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DRI Submits Amicus Brief to Supreme Court in Heimeshoff v. Hartford Life & Accident Insurance Co., et al.,/I.


Date: 8/29/2013

DRI’s Center for Law and Public Policy has filed an amicus brief on merits with the Supreme Court in the case of Heimeshoff  v. Hartford Life & Accident Insurance Co., et al.

This case is expected to settle differences among the courts of appeals regarding the extent to which the terms of an ERISA covered plan can establish the date on which the a statute of limitations to file a claims for benefits complaint in federal court will begin to run.

On August 22, 2005, Julie Heimeshoff, a Wal-Mart employee, submitted a claim for long-term disability benefits under the ERISA-covered long-term disability plan sponsored by her employer.  The insurance policy funding the plan, issued by the Hartford, required Ms. Heimeshoff to submit proof of loss by December 8, 2005, and provided that the three-year statute of limitations to file a claim for benefits related to the denial of a disability claim would begin to run from the date proof of loss is due.  During the process of evaluating her claim, several faxes and requests for information were sent to Mrs. Heimeshoff and her doctor, which went unanswered, and her claim was eventually denied for failure to provide proof of loss.  

Five months later Mrs. Heimeshoff retained counsel and advised of her intent to appeal the denial decision made by the plan.    Through counsel, Mrs. Heimeshoff sought and received plan-related documents which included the plan's contractual 3-year limitations period and established that such period began to run from the date proof of loss was due.   After the conclusion of her informal appeal, Mrs. Heimeshoff's claim was again denied on November 25, 2007.    

Mrs. Heimeshoff's suit challenging the denial of benefits was not filed until November 18, 2010.  The Hartford moved to dismiss the complaint later filed by Mrs. Heimeshoff challenging the denial of benefits on the grounds that the claim was barred by the plan's limitations period, which required her to file suit no later than Dec. 8, 2008, which was three years after her “proof of loss” was due.   The United States District Court for the District of Connecticut agreed with the Hartford and dismissed the case.  The Second Circuit affirmed.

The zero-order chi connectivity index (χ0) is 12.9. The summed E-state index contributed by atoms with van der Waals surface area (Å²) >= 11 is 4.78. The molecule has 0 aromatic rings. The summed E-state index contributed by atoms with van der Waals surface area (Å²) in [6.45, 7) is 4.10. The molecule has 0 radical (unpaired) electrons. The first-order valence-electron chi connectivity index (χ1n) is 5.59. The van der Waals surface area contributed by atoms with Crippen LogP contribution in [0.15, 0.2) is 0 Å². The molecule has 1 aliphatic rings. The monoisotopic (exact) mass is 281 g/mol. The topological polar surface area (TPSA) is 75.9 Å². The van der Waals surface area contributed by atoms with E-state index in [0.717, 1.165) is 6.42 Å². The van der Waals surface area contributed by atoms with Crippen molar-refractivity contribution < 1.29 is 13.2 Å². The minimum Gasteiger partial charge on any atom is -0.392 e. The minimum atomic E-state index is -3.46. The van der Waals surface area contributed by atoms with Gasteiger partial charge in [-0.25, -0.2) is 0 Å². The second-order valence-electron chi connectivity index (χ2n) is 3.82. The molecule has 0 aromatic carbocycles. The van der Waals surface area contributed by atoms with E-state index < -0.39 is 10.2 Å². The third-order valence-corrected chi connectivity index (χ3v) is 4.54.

The Supreme Court granted certiorari on A0pril 15, 2013.  In her brief on the merits, Mrs. Heimeshoff has argued that plans should not be allowed to impose a limitations period that begins before the claimant exhausts administrative remedies and is able to file suit because doing so could allow the limitations period to waste away while the claimant is going through the plan's administrative review process.

In its amicus brief on the merits DRI supported the Hartford's position, which is consistent with well settled statutory and contractual principles that the clear terms of a plan must be upheld and that courts should not re-write unambiguous terms of a plan.  DRI argued that the protections of the administrative claims process that are guaranteed through the Department of Labor's claims procedure regulations and relevant case law make the hypothetical concerns predicted by Mrs. Heimeshoff  to be highly unlikely, and should they occur, the mechanism of equitable tolling employed by federal courts is an adequate means to address the matter.

The DRI amicus brief explained that: "In light of the safeguards against delay and administrative abuse already provided in existing regulations, as well as case law providing alternate avenues to court for claimants when the plan's internal claims procedures fail, there is no basis for the wholesale judicial revision of plan terms that petitioner seeks.  Nor does the actual experience of these plans over many years offer any justification for the result that petitioner and the supporting amici ask this Court to impose."

"Powerful and compelling reasons support the conclusion that courts should uphold express plan language that provides a reasonable period for claimants to challenge adverse decisions,” said Jerry Ganzfried, co-author of the DRI brief. “Judicial fidelity to contractual language will promote the orderly and fair administration of benefits plans."  

DRI brief authors Jerrold J. Ganzfried and Ariadna Alvarez of Holland & Knight, Washington, DC and Ft. Lauderdale, FL, are available for interview or expert comment through DRI's Communications Office. 

For the full text of the amicus brief, click ­­­here.